Current MD students

Our small student cohort means that students often have one on one teaching from consultants. It also means that students have plenty of opportunity to learn from patients and undertake clinical skills.  Our dedicated team of teaching clinicians make sure our students become part of the clinical team and learn the skills they need to be effective and safe interns.

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Near to Peer Cluster Support Program

The Near to Peer Cluster Support Program has been developed to build networks of support for medical students and junior doctors while in rural or regional areas. Our program is a vertically integrated model, which consists of cluster groups of third and fourth year UQ medical students, Intern, RMO, PHO/Registrar and SMO levels from Rockhampton Hospital. 

The aim to enhance the student, intern and junior doctor experience and support everyone to reach their potential by providing a program that supports the development of social connections, and the sharing of knowledge through lived experience.

Rural & remote medicine

Rural and remote medicine is a discipline based upon a mode of practice which provides high quality of care in rural and remote communities, responding to the communities’ health needs. While the knowledge and skills may be drawn from multiple areas of medicine, it is their application in the rural context across different levels of care from primary through to tertiary, with a defined set of professional values and body of knowledge, that mark rural and remote medical practice as a distinct discipline.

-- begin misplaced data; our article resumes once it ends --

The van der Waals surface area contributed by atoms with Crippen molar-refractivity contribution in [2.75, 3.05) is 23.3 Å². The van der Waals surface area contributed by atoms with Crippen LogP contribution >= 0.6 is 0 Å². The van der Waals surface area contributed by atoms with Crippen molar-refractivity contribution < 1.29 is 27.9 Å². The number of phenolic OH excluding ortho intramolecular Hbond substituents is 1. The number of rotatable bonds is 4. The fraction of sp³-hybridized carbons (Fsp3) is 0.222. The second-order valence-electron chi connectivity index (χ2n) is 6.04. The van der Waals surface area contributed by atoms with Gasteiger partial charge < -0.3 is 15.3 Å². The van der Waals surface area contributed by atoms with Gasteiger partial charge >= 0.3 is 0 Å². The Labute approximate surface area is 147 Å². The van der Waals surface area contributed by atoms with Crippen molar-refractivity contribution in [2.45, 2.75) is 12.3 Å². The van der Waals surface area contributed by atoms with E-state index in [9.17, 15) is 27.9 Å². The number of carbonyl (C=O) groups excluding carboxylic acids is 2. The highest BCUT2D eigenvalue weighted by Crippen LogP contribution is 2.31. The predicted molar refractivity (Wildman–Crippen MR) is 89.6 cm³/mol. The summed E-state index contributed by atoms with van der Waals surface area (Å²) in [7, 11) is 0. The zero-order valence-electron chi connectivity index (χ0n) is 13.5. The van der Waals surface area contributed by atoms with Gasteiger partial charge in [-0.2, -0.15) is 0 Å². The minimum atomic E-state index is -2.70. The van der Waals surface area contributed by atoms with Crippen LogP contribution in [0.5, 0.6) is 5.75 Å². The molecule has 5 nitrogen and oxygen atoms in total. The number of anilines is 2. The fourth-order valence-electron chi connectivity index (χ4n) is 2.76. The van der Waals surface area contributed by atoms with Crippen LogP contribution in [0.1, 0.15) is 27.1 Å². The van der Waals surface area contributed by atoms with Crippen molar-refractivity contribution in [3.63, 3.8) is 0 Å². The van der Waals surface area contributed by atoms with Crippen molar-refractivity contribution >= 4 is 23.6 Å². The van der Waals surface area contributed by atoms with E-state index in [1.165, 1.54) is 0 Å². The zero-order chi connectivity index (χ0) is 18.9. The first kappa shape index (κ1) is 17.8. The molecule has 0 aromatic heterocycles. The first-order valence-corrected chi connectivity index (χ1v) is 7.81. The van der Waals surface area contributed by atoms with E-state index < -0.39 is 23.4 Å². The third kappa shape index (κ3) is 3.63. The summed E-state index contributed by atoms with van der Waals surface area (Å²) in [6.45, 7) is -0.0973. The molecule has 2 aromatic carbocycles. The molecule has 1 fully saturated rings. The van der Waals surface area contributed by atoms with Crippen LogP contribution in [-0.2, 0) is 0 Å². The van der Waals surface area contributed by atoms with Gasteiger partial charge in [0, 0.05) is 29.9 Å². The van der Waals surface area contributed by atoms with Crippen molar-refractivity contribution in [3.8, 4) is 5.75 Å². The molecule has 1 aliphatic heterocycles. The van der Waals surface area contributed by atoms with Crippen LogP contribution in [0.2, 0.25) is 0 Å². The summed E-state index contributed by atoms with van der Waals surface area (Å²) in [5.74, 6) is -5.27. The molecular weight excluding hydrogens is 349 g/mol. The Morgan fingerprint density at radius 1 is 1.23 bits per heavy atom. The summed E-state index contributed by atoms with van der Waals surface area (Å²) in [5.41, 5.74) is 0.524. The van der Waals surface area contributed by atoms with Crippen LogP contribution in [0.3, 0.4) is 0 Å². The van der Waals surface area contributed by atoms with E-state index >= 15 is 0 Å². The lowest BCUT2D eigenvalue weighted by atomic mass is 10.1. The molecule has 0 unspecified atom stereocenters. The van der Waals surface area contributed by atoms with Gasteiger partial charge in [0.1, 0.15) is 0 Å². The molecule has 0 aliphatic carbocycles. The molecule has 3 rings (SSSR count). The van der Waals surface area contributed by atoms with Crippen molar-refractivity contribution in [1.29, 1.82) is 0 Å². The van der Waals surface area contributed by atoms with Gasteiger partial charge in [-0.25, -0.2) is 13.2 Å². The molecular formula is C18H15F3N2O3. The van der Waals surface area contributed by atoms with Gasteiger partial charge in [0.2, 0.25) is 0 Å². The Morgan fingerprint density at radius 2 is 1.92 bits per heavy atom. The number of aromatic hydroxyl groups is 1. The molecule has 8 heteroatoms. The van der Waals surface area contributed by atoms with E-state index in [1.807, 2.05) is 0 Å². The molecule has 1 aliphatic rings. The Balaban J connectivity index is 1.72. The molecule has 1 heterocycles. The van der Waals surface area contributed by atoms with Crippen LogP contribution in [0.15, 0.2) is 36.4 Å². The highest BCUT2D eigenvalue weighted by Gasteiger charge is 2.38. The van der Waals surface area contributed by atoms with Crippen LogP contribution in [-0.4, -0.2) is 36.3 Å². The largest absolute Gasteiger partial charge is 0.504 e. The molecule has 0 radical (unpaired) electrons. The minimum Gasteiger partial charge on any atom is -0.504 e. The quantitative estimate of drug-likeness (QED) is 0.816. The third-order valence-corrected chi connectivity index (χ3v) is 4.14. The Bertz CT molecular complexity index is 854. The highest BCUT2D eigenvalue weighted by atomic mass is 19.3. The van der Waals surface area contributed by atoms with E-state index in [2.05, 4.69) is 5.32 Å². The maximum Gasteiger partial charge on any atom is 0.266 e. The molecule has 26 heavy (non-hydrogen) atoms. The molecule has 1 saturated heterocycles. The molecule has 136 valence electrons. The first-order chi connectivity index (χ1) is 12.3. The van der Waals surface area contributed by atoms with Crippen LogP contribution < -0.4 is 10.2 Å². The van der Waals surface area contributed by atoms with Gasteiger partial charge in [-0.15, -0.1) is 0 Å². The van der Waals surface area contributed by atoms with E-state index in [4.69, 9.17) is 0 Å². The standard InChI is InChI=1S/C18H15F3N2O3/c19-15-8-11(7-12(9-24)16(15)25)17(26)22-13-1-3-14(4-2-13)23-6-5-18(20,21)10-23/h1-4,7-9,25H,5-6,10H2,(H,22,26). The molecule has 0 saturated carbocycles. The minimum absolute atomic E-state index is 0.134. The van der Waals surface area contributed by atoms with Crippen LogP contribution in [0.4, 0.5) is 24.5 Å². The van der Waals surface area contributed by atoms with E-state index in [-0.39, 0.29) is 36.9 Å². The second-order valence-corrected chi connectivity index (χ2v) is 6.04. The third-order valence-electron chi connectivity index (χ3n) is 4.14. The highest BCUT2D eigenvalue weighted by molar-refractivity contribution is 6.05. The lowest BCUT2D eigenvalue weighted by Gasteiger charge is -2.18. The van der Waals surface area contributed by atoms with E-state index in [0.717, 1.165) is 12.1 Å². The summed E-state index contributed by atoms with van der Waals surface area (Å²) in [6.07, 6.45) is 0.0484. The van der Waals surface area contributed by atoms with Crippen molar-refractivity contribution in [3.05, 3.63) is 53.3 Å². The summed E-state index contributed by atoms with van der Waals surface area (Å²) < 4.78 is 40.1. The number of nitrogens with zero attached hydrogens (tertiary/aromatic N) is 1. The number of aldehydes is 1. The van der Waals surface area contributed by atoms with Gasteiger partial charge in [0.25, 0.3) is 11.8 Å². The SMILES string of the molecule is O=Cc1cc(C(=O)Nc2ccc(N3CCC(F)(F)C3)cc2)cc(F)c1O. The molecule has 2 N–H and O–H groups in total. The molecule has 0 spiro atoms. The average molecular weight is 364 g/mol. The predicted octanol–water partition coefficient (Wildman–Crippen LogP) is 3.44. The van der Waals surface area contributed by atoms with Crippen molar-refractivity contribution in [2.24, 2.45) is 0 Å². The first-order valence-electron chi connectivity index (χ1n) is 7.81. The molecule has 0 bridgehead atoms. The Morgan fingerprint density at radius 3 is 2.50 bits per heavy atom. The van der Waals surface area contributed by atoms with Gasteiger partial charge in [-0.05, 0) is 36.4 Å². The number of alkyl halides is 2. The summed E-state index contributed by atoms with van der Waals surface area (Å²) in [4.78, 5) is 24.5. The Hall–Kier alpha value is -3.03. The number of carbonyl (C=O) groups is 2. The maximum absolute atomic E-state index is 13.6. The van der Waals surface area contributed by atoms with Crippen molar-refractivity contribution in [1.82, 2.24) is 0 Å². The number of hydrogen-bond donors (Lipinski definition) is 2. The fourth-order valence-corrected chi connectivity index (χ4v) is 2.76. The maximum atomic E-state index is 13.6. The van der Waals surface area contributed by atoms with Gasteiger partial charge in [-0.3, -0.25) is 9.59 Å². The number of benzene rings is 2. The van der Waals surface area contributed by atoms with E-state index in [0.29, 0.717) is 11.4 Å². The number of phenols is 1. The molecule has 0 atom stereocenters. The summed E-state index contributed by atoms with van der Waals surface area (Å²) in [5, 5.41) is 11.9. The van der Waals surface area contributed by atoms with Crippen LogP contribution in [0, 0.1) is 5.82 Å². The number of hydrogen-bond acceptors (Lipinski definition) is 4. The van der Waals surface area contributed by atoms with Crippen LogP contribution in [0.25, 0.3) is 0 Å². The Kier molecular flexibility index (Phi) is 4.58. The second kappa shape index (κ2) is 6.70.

The Medicine in Society course provides a unique opportunity for medical students to understand and experience the rewards, benefits and challenges of clinical practice amongst population groups and/or in communities that face access and equity challenges associated with health service delivery. Students are encouraged to be active, valuable trainee members of the health care team rather than passive learners. Prior to taking a clinical placement in a rural or remote community health setting, students undertake a comprehensive orientation for Medicine in Society held at the beginning of every rotation to prepare them for this role. 

Rural and Remote Medicine

Extended rural placements

The Extended Placement Program (EPP) offers a longer rural exposure to students in Year 3 of the UQ MD Program who have a keen interest in rural practice. The students undertake the Medicine in Society (Stream A Rural & Remote Medicine) and the General Practice rotations back to back in the same rural location. They experience medicine in a rural context whilst becoming an integral member of the community and the local health care team. 

Students who have participated in the EPP say the experience strengthens their desire to practice in a rural area, as it allows them to build confidence in their clinical skills through hands-on learning and it enhances their knowledge of rural medicine through providing continuity of care over a period of time.